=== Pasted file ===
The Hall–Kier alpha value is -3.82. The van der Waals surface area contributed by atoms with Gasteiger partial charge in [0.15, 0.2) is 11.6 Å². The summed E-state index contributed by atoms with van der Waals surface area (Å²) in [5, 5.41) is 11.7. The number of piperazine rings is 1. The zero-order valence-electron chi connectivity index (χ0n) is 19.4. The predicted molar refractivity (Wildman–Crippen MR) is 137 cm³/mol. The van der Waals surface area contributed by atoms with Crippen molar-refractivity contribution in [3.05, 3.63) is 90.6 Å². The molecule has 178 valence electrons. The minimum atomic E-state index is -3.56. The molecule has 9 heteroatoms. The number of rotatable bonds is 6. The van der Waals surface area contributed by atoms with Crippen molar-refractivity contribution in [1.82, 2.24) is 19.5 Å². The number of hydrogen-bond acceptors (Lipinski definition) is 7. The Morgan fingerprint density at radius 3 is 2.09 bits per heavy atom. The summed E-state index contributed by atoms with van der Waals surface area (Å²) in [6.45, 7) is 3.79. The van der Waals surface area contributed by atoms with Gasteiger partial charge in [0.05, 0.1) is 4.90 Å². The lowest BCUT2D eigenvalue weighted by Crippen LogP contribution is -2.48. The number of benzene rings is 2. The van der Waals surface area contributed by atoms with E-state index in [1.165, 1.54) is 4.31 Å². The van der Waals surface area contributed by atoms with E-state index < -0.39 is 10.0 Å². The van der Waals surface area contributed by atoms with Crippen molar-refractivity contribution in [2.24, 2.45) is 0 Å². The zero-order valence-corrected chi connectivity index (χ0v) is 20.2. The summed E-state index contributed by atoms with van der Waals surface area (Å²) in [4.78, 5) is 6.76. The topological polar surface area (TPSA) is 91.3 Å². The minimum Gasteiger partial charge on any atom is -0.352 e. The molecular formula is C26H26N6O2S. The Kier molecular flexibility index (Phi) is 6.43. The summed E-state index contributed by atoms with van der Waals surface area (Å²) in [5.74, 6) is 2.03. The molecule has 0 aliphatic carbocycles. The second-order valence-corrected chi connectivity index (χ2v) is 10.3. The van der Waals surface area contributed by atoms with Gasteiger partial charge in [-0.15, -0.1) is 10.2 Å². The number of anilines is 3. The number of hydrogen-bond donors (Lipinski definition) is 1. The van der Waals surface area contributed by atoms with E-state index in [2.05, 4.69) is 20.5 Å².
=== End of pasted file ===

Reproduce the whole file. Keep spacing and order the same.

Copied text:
The Hall–Kier alpha value is -3.82. The van der Waals surface area contributed by atoms with Gasteiger partial charge in [0.15, 0.2) is 11.6 Å². The summed E-state index contributed by atoms with van der Waals surface area (Å²) in [5, 5.41) is 11.7. The number of piperazine rings is 1. The zero-order valence-electron chi connectivity index (χ0n) is 19.4. The predicted molar refractivity (Wildman–Crippen MR) is 137 cm³/mol. The van der Waals surface area contributed by atoms with Crippen molar-refractivity contribution in [3.05, 3.63) is 90.6 Å². The molecule has 178 valence electrons. The minimum atomic E-state index is -3.56. The molecule has 9 heteroatoms. The number of rotatable bonds is 6. The van der Waals surface area contributed by atoms with Crippen molar-refractivity contribution in [1.82, 2.24) is 19.5 Å². The number of hydrogen-bond acceptors (Lipinski definition) is 7. The Morgan fingerprint density at radius 3 is 2.09 bits per heavy atom. The summed E-state index contributed by atoms with van der Waals surface area (Å²) in [6.45, 7) is 3.79. The van der Waals surface area contributed by atoms with Gasteiger partial charge in [0.05, 0.1) is 4.90 Å². The lowest BCUT2D eigenvalue weighted by Crippen LogP contribution is -2.48. The number of benzene rings is 2. The van der Waals surface area contributed by atoms with E-state index in [1.165, 1.54) is 4.31 Å². The van der Waals surface area contributed by atoms with E-state index < -0.39 is 10.0 Å². The van der Waals surface area contributed by atoms with Crippen molar-refractivity contribution in [2.24, 2.45) is 0 Å². The zero-order valence-corrected chi connectivity index (χ0v) is 20.2. The summed E-state index contributed by atoms with van der Waals surface area (Å²) in [4.78, 5) is 6.76. The topological polar surface area (TPSA) is 91.3 Å². The minimum Gasteiger partial charge on any atom is -0.352 e. The molecular formula is C26H26N6O2S. The Kier molecular flexibility index (Phi) is 6.43. The summed E-state index contributed by atoms with van der Waals surface area (Å²) in [5.74, 6) is 2.03. The molecule has 0 aliphatic carbocycles. The second-order valence-corrected chi connectivity index (χ2v) is 10.3. The van der Waals surface area contributed by atoms with Gasteiger partial charge in [-0.15, -0.1) is 10.2 Å². The number of anilines is 3. The number of hydrogen-bond donors (Lipinski definition) is 1. The van der Waals surface area contributed by atoms with E-state index in [2.05, 4.69) is 20.5 Å².